The Way We’re Built

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My stupid treadmill taught me another lesson. Again. Yay. Here we go.

Some Weird Design
As I did my daily workout on my elliptical (yes, it’s an elliptical, not a treadmill), I started to think of the auto shutoff feature. After a certain amount of time of not being used, the machine shuts off – at least the screen does.

At the same time, when I stop the machine from my workout, the fan stays on. I have to manually shut it off, even when I stop my workout. It started me wondering if the auto shutoff shuts off the fan too or it stays on. (I know: I think of the coolest stuff.)

A Deeper Understanding
Some would say that the fan should shut off when the treadmill display shuts off. Others would say that the fan is separate and should stay on even if the display has shut off. These two groups can argue back and forth to justify their position. But that’s exactly where things get interesting.

It doesn’t matter how much they argue that it should behave differently. This treadmill was designed and built a certain way. It is always going to work the way it was designed. As much as we believe it should work in one way, it won’t change the truth of how it does work.

You See Where I’m Going?
People are built a certain way too. I don’t mean we are preprogrammed with our behaviors. I mean we do what we do because of the rewards and punishments we receive for doing it.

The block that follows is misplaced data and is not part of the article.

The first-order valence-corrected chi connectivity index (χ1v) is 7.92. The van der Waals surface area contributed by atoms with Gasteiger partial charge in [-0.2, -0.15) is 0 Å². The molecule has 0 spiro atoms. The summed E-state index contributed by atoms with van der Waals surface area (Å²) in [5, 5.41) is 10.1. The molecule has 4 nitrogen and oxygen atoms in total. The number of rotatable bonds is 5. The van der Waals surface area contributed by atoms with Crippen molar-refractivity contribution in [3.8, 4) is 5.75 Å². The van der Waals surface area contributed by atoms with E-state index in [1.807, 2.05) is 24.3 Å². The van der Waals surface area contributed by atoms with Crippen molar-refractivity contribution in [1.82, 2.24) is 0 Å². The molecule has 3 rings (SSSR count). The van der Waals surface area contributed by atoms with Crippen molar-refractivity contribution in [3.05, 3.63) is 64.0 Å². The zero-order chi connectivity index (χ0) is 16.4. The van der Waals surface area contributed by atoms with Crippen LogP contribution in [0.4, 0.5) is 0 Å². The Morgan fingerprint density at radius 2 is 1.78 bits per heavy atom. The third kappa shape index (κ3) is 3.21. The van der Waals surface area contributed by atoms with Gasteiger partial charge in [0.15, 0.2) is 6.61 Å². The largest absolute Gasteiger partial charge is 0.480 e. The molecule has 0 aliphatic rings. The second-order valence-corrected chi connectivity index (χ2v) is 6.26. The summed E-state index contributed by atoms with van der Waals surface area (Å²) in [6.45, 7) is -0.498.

You don’t want to eat that cookie because you shouldn’t. But you do anyway. Why? Because it tastes good. You should shut off the TV and be productive. But you sit and watch. Why? Because you had a hard day and it feels good to just sit and veg.

Change Comes Through Understanding
No matter how much you think people should behave a certain way, you can’t change that they are responding to needs and desires just like you are. We can’t just force other people to change. We shouldn’t get angry with them for being human and behaving the way they were built to behave.

We must be smarter. We must find ways to motivate them to do what will benefit them. We must find ways to encourage them to build good habits and enjoy doing the right thing. We must find what inspires and drives them and lead them with positivity.

We can’t change the way we’re built, but we can definitely change how we motivate others by taking into consideration how they are built.

David Bishop

David is CEO of Cedowin Productions, dedicated to helping you live your best life through positive habits. He has inspired tens of thousands to improve habits and communication through books, articles, workshops, and apps. He is the creator of AweVenture, helping families enjoy fantastic, active experiences and Zombie Goals, literally making building healthy habits a game. He’s authored several books including How to Create Amazing Presentations, 7 Steps to Better Relationships, and The Man in the Pit, which helps people who have loved ones struggling with depression.

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